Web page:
The United States Supreme Court has recently reiterated its adherence to the ratio decidendi of its holding in Harris, stating: "we have consistently rejected arguments that would allow a defendant to `turn the illegal method by which evidence in the Government's possession was obtained *747 to his own advantage, and provide him with a shield against contradiction of his untruths.'" Michigan v. Harvey, 494 U.S. 344, 110 S. Ct. 1176, 1180, 108 L. Ed. 2d 293 (1990) (quoting Harris v. New York, 401 U.S. at 224, 91 S.Ct. at 645). See also Walder v. United States, 347 U.S. 62, 74 S. Ct. 354, 98 L. Ed. 503 (1954). This Court has frequently relied upon and applied the holding of Harris. See Bradley v. State, Del.Supr., 559 A.2d 1234, 1247 (1989); Weber v. State, Del.Supr., 457 A.2d 674, 687 (1983); Walton v. State, Del.Supr., 407 A.2d 535, 536 (1979); Foraker v. State, Del.Supr., 394 A.2d 208, 212 (1978); Wright v. State, Del.Supr., 374 A.2d 824, 831 (1977); Hill v. State, Del.Supr., 316 A.2d 557, 560 (1974); Williams v. State, Del. Supr., 301 A.2d 88, 89 (1973).

Nevertheless, Doran argues that the use of his prior statement to Detective Sparks, which had been excluded from the State's case-in-chief due to the discovery violation, was also inadmissible in rebuttal for the limited purpose of impeachment. As authority for that proposition, Doran relies upon this Court's decision in Johnson v. State, Del.Supr., 550 A.2d 903 (1988). In Johnson, in fact, this Court did hold that the State's discovery obligation requires disclosure regardless of its intention to use a defendant's statement in its case-in-chief or in rebuttal. Id. at 913.

However, in Johnson, the contents of a prior statement attributed to the defendant had not been disclosed, despite a discovery request, before the defendant testified. After the defendant in Johnson testified, the prosecutor sought permission to use the undisclosed prior statement for the purpose of impeachment. This Court noted that "[i]f there had been full responses to discovery demands, the defendant might have availed himself of his constitutional right to remain silent," and not have testified. Id. Consequently, in the context of the circumstances presented in Johnson, this Court held that "[t]o permit the prosecution to withhold a defendant's oral statements from discovery, and then use them in rebuttal, would unfairly penalize a defendant who chose to testify." Id.

Doran's case is distinguishable from Johnson. Doran, unlike the defendant in Johnson, knew about the prior statement, attributed to him by Detective Sparks, before he elected to testify. Thus, with the complete knowledge of the prior statement, Doran could have decided not to testify. Compare Johnson v. State, 550 A.2d at 913 (quoting United States v. Padrone, 406 F.2d 560, 561 (2d Cir.1969)). However, when Doran elected to testify, he had an "obligation to speak truthfully and accurately." Harris v. New York, 401 U.S. at 225, 91 S. Ct. at 645. Once Doran decided to testify and gave testimony that was inconsistent with his prior statement to Detective Sparks, he was precluded from using the trial judge's earlier ruling, which had excluded that statement from evidence, "to provide himself with a shield against contradiction of his untruths." Walder v. United States, 347 U.S. at 65, 74 S. Ct. at 356.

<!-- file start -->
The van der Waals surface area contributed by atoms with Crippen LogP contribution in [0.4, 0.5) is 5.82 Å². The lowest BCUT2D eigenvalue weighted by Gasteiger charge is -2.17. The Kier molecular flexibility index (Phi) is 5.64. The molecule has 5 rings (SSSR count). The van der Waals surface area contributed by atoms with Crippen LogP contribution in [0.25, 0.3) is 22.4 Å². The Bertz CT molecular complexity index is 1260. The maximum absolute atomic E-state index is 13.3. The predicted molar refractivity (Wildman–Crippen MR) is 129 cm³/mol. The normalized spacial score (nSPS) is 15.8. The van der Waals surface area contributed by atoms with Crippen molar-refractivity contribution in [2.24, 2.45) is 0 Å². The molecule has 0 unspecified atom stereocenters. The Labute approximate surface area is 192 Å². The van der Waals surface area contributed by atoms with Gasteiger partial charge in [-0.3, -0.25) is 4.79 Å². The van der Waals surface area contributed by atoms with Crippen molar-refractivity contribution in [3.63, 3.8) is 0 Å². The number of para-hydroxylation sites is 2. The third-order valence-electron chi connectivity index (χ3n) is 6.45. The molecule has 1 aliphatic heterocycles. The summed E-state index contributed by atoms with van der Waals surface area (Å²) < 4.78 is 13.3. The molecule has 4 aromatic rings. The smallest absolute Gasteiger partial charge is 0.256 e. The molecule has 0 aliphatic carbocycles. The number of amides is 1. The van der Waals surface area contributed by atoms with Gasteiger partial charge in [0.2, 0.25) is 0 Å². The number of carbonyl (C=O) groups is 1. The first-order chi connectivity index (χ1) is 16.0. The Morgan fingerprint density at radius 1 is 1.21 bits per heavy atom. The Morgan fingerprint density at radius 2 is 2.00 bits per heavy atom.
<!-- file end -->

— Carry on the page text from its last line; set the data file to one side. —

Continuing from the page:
The circumstances presented in Doran's case are similar to the situation addressed by this Court's recent decision in Condon v. State, Del.Supr., 597 A.2d 7 (1991). In Condon, the State failed to give timely notice of its intention to present expert testimony on the subject of child sexual abuse. See Wheat v. State, Del.Supr., 527 A.2d 269 (1987); Powell v. State, Del.Supr., 527 A.2d 276 (1987). As a result of that discovery violation, in a pretrial ruling, the expert testimony proffered by the State was excluded by the trial judge. Condon v. State, 597 A.2d at 10. Nevertheless, the State was subsequently permitted to use the expert testimony which had been excluded, for the limited purpose of rebutting a false inference that had been presented by the defendant during trial. In affirming the trial judge's ruling in Condon, this Court held that the defendant had "opened the door" to expert testimony for the limited purpose of correcting the erroneous inference the defendant had created, with prior knowledge of the State's contrary expert testimony that had been excluded. Id. at 12.

Conclusion

The trial judge's rulings, concerning the use of the prior oral statement attributed *748 to Doran by Detective Sparks, were entirely correct. Therefore, the judgments of the Superior Court, which resulted in Doran's convictions, are AFFIRMED.

NOTES

[1] Officer Weston also obtained latent finger-prints from the master bedroom of Bradley's apartment. Those fingerprints were not identified as belonging to Doran.

[2] The trial testimony of the State's experts and their written reports indicated that Doran's fingerprints were found at three different areas: 1) the outside surface of Bradley's apartment door; 2) the outside door frame; and 3) the door molding. No fingerprints belonging to Doran were located inside of Bradley's apartment.

[3] the factors the court must weigh are the reasons for the Government's delay in affording the required discovery, the extent of prejudice, if any, the defendant has suffered because of the delay, and the feasibility of curing such prejudice by granting a continuance or, if the jury has been sworn and the trial has begun, a recess.

United States v. Euceda-Hernandez, 768 F.2d at 1312.

[4] That limiting instruction was as follows:

The fact that the defendant allegedly gave to the police an oral statement prior to his arrest, if such be a fact, may be considered by you for only one purpose as well, namely, in judging his credibility. The fact of such a statement does not necessarily destroy or impair the defendant's credibility and it does not raise an inference that the defendant has testified falsely. It is simply one of the circumstances that you may take into consideration in weighing the testimony of such a witness. It, under no circumstances, may be used as substantive evidence of guilt. To repeat, it may only be used in judging the defendant's credibility.